Nick Markakis made his return -- unsurprisingly, earlier than expected -- the Braves punched a second straight postseason ticket, and pushed pushed their streak of series wins to an MLB-best 15 straight.
But the focus as the series wore on in Washington, D.C., turned to Charlie Culberson, who was lost for the season after suffering facial fractures in a scary moment Saturday when he was hit in the face by a pitch.
How the Braves will cover Culberson's contributions as the postseason roster decisions loom is a point of interest as we open up this week's Three Cuts.
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1. How will losing Culberson affect postseason roster decisions?
The good news for Culberson is that he won't need surgery, but the loss of the utility man is a major blow to the Braves' depth.
It will also figure prominently in the makeup of the soon-to-be NL East champs' roster in the NLDS.
Atlanta was already down one versatile bench option with switch-hitting Johan Camargo on the 10-day injured list with a right shin fracture. The Braves haven't ruled out Camargo returning, with manager Brian Snitker saying the fracture is being treated like a bruise, but with an estimated timeline of 2 1/2-3 weeks, it makes it difficult to believe he'd be available by the start of the postseason.
The postseason implications were all secondary after Culberson was hit by a Fernando Rodney fastball, but now that the Braves know they will be without his services, it becomes a matter of trying to make up for potentially both of Atlanta's most box-checking options with multiple players.
"We got what we got right now," Snitker said after Sunday's loss to the Nationals. "It's hard to recover that and to cover that organizationally. ... We kind of are who we are right now."
Adeiny Hechavarria -- who is slashing .262/.347/.429 with 101 wRC+ in a Braves uniform -- becomes that much more important as he can fill the void for a bench option in the middle infield, and Austin Riley can pick up the backup role at first base.
That tandem makes up the most versatile options the Braves would have on a postseason roster, and if Ender Inciarte (hamstring) is unable to return in time, it likely means carrying Adam Duvall and Riley (217 and 152 wRC+ vs. lefties, respectively) and Billy Hamilton, alongside Ronald Acuña Jr., Matt Joyce and Nick Markakis.
With Culberson serving as the team's emergency catcher, this all but assures that Francisco Cervelli will join Tyler Flowers and Brian McCann on the postseason roster (but considering this team carried little-used Rene Rivera last season, three catchers was likely in the cards anyway).
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2. Foltynewicz trending toward making postseason rotation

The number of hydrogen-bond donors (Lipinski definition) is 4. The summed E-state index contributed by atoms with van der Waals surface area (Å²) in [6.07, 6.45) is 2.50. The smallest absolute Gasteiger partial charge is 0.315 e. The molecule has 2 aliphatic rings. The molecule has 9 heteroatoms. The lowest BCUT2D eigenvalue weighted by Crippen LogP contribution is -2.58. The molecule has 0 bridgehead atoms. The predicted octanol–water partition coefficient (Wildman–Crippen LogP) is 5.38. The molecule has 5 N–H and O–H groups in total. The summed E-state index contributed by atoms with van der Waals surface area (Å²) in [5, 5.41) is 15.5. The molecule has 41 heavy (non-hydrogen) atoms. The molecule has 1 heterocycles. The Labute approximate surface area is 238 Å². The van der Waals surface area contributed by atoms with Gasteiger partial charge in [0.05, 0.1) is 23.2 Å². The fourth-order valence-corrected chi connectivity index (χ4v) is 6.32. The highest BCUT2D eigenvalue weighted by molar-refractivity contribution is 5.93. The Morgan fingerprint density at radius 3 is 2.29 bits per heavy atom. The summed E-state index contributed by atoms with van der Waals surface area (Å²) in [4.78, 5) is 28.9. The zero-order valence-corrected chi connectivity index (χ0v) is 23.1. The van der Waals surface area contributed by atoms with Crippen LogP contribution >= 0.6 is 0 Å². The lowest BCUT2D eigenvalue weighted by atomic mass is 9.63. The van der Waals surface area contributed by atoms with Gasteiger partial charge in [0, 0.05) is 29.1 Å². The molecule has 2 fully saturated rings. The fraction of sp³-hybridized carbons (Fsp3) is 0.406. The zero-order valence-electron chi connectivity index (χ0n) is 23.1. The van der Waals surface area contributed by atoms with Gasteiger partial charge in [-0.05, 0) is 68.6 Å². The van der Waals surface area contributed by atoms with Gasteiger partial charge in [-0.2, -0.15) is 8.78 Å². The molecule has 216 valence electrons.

Dallas Keuchel and Mike Soroka are givens in the Braves postseason rotation, and Max Fried -- whose 16 wins are the most by an Atlanta left-hander since Hall of Famer Tom Glavine had 18 in 2002 -- making a case to make that duo a trio, despite Sunday's struggles vs. the Nationals.
It's who makes up that fourth spot, though, that's up for debate.
Julio Teheran's 132 ERA+ is the best of his career and trails only Soroka (180) and Keuchel (138) among Atlanta starters -- but the Braves are 4-4 over his last eight starts. In that span, the right-hander has a 3.83 ERA and a .740 OPS against
Meanwhile, Atlanta has won each of Mike Foltynewicz's last 11 starters going back to June 11 and all eight outings since he came back from Triple-A on Aug. 6. That's the most team wins in starts for a Braves starter since they won an MLB-record 23 straight behind Kris Medlen from 2010-12.
Foltynewicz's last eight starts since returning from Gwinnett have included a 2.76 ERA and .659 OPS (and a 1.52 ERA over his last five, which included Saturday's six innings of one run allowed). That ERA after he rejoined the big-league club is the best of any Braves starter in that span and is tied with the Nationals' Stephen Strasburg for the ninth-best in baseball.
While Teheran has had an under-the-radar strong season with an option year looming, Foltynewicz trending toward his All-Star self of 2018 may trump Teheran when it comes to piecing this postseason rotation together.
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3. Ozzie Albies' strong second half has him chasing Atlanta history
Ozzie Albies' two doubles Saturday gave him 42 on the season, just one behind the Nationals' Anthony Rendon for the NL lead and it has the second baseman in line to challenge for the most by any Braves player since the move to Atlanta.
Albies is on pace for 45 on the season, which would be four away from the Atlanta record of 49 that Marcus Giles had in 2003. No Brave has had more than 44 since 2005 (Giles, again, with 45 that year.)
Whether he gets there or not, that chase is part of a strong second half for Albies, who is hitting 26 percent above league average. That comes a year after he faded down the stretch with a 67 wRC+ after the All-Star break and went on to hit .200/.200/.200 with zero extra-base hits in the NLDS vs. the Dodgers.